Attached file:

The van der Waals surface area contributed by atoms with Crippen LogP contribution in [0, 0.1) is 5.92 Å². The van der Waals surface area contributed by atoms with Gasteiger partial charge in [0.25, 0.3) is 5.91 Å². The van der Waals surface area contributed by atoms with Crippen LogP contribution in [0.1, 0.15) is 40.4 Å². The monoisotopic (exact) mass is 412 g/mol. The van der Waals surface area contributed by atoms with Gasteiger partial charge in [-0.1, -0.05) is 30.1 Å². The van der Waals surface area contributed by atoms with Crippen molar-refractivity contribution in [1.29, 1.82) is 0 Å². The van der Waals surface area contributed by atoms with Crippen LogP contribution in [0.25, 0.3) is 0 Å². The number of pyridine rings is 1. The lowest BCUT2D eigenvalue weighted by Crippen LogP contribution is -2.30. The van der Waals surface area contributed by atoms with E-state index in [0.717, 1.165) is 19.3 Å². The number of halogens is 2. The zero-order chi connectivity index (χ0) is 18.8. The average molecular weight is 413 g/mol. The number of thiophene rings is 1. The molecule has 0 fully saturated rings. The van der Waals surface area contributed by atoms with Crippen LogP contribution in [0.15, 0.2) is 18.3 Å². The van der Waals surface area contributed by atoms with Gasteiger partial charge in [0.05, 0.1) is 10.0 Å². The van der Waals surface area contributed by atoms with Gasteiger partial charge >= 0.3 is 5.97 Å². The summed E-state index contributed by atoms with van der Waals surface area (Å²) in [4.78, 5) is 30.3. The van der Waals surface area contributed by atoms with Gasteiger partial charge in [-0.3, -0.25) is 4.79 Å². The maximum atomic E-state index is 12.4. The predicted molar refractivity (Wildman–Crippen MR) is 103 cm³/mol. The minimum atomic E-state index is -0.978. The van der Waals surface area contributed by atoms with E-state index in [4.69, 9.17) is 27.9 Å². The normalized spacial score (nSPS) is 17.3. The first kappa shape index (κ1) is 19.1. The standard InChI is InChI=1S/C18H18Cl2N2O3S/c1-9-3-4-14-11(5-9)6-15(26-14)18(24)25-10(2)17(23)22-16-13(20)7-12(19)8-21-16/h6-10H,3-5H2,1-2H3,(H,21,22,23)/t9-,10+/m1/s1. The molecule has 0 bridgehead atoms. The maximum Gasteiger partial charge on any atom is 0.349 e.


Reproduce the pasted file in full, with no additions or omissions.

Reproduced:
The van der Waals surface area contributed by atoms with Crippen LogP contribution in [0, 0.1) is 5.92 Å². The van der Waals surface area contributed by atoms with Gasteiger partial charge in [0.25, 0.3) is 5.91 Å². The van der Waals surface area contributed by atoms with Crippen LogP contribution in [0.1, 0.15) is 40.4 Å². The monoisotopic (exact) mass is 412 g/mol. The van der Waals surface area contributed by atoms with Gasteiger partial charge in [-0.1, -0.05) is 30.1 Å². The van der Waals surface area contributed by atoms with Crippen molar-refractivity contribution in [1.29, 1.82) is 0 Å². The van der Waals surface area contributed by atoms with Crippen LogP contribution in [0.25, 0.3) is 0 Å². The number of pyridine rings is 1. The lowest BCUT2D eigenvalue weighted by Crippen LogP contribution is -2.30. The van der Waals surface area contributed by atoms with E-state index in [0.717, 1.165) is 19.3 Å². The number of halogens is 2. The zero-order chi connectivity index (χ0) is 18.8. The average molecular weight is 413 g/mol. The number of thiophene rings is 1. The molecule has 0 fully saturated rings. The van der Waals surface area contributed by atoms with Crippen LogP contribution in [0.15, 0.2) is 18.3 Å². The van der Waals surface area contributed by atoms with Gasteiger partial charge in [0.05, 0.1) is 10.0 Å². The van der Waals surface area contributed by atoms with Gasteiger partial charge >= 0.3 is 5.97 Å². The summed E-state index contributed by atoms with van der Waals surface area (Å²) in [4.78, 5) is 30.3. The van der Waals surface area contributed by atoms with Gasteiger partial charge in [-0.3, -0.25) is 4.79 Å². The maximum atomic E-state index is 12.4. The predicted molar refractivity (Wildman–Crippen MR) is 103 cm³/mol. The minimum atomic E-state index is -0.978. The van der Waals surface area contributed by atoms with E-state index in [4.69, 9.17) is 27.9 Å². The normalized spacial score (nSPS) is 17.3. The first kappa shape index (κ1) is 19.1. The standard InChI is InChI=1S/C18H18Cl2N2O3S/c1-9-3-4-14-11(5-9)6-15(26-14)18(24)25-10(2)17(23)22-16-13(20)7-12(19)8-21-16/h6-10H,3-5H2,1-2H3,(H,21,22,23)/t9-,10+/m1/s1. The molecule has 0 bridgehead atoms. The maximum Gasteiger partial charge on any atom is 0.349 e.